Mr. Crankypants was pleased to learn that the Unitarian Universalist Association (UUA) has been standing up for religious liberal values in the aftermath of the shootings during a worship service at the Tennessee Valley Unitarian Universalist Church back in July. It is the Right Thing To Do.

But Mr. Crankypants wishes to point out that taking out a full-page newspaper ad in the New York Times on Sunday, August 10, may not be the most effective way of standing up for religious liberal values. For example, here’s what marketing guru Seth Godin has to say about full-page newspaper ads, taken from a short essay titled “Why The Wall Street Journal annoys me so much,” from his book Purple Cow:–

“The Journal is the poster child for marketing old-think. Every day, more than a million dollars’ worth of full-age ads run in this paper — testimony to traditional marketers’ belief that the old ways are still valid.

“A full-age ad in the Journal costs more than a house in Buffalo, New York [Mr. Crankypants notes that the August 10 full-page ad cost the UUA $130,000]. Page after page of dull gray ads…. If you took 90% of these ads, and switched the logos around, no one could tell…. One morning, with time to kill at a fine hotel, I interrupted a few people who were reading the Journal over breakfast. I waited until they had finished the first section, and then I asked them if they could name just two of the companies that had run full-page ads. Not one person could….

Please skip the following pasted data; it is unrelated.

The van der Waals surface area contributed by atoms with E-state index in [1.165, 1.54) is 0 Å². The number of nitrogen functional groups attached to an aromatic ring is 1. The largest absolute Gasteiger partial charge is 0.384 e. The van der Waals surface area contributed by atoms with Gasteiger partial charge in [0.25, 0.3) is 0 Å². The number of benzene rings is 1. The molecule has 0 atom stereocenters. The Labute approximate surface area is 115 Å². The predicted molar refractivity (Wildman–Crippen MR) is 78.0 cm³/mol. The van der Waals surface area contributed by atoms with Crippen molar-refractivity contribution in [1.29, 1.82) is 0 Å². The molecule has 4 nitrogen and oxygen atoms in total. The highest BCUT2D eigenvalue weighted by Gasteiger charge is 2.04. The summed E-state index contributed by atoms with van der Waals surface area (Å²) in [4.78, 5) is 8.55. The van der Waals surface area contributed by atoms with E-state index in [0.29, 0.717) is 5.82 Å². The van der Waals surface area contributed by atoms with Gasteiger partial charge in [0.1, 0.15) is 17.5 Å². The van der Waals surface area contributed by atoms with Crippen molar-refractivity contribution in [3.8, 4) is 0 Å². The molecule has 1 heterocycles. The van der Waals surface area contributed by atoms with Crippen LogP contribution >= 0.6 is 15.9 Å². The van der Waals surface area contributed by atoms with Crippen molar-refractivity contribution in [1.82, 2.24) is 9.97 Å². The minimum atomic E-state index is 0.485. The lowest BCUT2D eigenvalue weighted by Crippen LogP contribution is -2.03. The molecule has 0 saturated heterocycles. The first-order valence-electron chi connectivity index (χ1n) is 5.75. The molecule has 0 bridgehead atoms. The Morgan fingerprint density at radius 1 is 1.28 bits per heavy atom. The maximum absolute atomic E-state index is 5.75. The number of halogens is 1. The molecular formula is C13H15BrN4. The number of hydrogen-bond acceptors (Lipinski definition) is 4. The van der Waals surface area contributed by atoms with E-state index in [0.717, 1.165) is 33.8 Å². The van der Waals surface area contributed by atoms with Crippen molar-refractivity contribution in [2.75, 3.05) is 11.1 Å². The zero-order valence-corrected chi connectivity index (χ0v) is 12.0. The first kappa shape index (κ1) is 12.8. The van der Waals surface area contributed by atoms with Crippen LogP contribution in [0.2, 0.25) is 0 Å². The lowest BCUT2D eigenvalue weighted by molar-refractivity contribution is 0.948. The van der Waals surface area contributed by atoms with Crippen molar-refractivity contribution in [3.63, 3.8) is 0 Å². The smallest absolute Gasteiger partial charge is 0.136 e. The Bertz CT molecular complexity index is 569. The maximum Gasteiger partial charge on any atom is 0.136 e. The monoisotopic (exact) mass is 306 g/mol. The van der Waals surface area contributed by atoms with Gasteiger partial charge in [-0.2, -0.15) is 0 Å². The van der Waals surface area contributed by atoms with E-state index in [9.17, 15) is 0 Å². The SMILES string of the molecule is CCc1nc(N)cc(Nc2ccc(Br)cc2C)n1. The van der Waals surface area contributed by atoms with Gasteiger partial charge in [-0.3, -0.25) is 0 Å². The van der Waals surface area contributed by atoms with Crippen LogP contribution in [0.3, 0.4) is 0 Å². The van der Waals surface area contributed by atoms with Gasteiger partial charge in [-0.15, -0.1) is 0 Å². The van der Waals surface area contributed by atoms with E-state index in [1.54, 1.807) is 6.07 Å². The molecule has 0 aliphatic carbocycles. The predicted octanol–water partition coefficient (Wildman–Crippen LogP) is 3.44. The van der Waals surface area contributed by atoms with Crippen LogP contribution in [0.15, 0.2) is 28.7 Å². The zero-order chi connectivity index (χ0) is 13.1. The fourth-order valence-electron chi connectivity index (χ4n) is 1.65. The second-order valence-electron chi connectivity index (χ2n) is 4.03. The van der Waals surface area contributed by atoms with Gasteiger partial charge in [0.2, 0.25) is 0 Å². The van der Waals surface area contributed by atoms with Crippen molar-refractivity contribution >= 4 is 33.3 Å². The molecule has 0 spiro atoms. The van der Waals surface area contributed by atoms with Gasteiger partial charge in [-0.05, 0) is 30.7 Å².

“Finally, I asked them the million-dollar question (literally). Had they ever requested more information about a product because they’d seen a full-page ad in the Journal?

“You can probably guess the answer.”

Thank you for that insight, Seth.

OK, now here’s a quiz — and no cheating (which includes no texting your friends to ask them for the right answer):

(a) Did you read the ad in the New York Slime? Actually, did you even see the ad, let alone read it?
(b) If you do read dead-tree news publications, do you ever read the ads?
(c) If you had $130,000 to spend on anything relating to publicity around the shootings at Tennessee Valley Unitarian Universalist Church, how would you spend that money?

Mr. Crankypants awaits the appearance of your answers to this quiz in the comments section below….

13 thoughts on “Quiz

  1. will shetterly

    Y’know, the UUA could buy Katrina homes for me and someone else for less than that, and get more PR value out of it. Yes, I am willing to accept a home to promote a religion I respect. I’m just a nice guy that way.

    But, yes: two homes! And instead, they’re giving money to the Times? Feh.

  2. will shetterly

    P.P.S. The UUA could put ads on the sides of the homes! We wouldn’t care! We would go on TV and say, “Thank you, liberal religion!” I’ll bet the Times ad agent wouldn’t.

  3. Bill Baar

    I thought it was old think. I thought the ad in Time was old think.

    My other concern was copy cats. When we’ve had school shootings we’ve had copy cat threats the following weeks.

    The uuworld article column by the women who knew this fellow raised some reflections for me about liberalism too. This guy had a cocaine induced paranoia from a long history of substance abuse.

    Somewhere back on uu blogs someone was posting nice thoughts on the theology of Timothy Leary… an era I remember well and always tragic recollections of people dying young.

    I grew up in a Liberal Church and watched all the kids turn on what we saw as a stogy Liberalism in the name of revolution with a heavy serving of drugs and what a mess we made of things.

  4. Nathan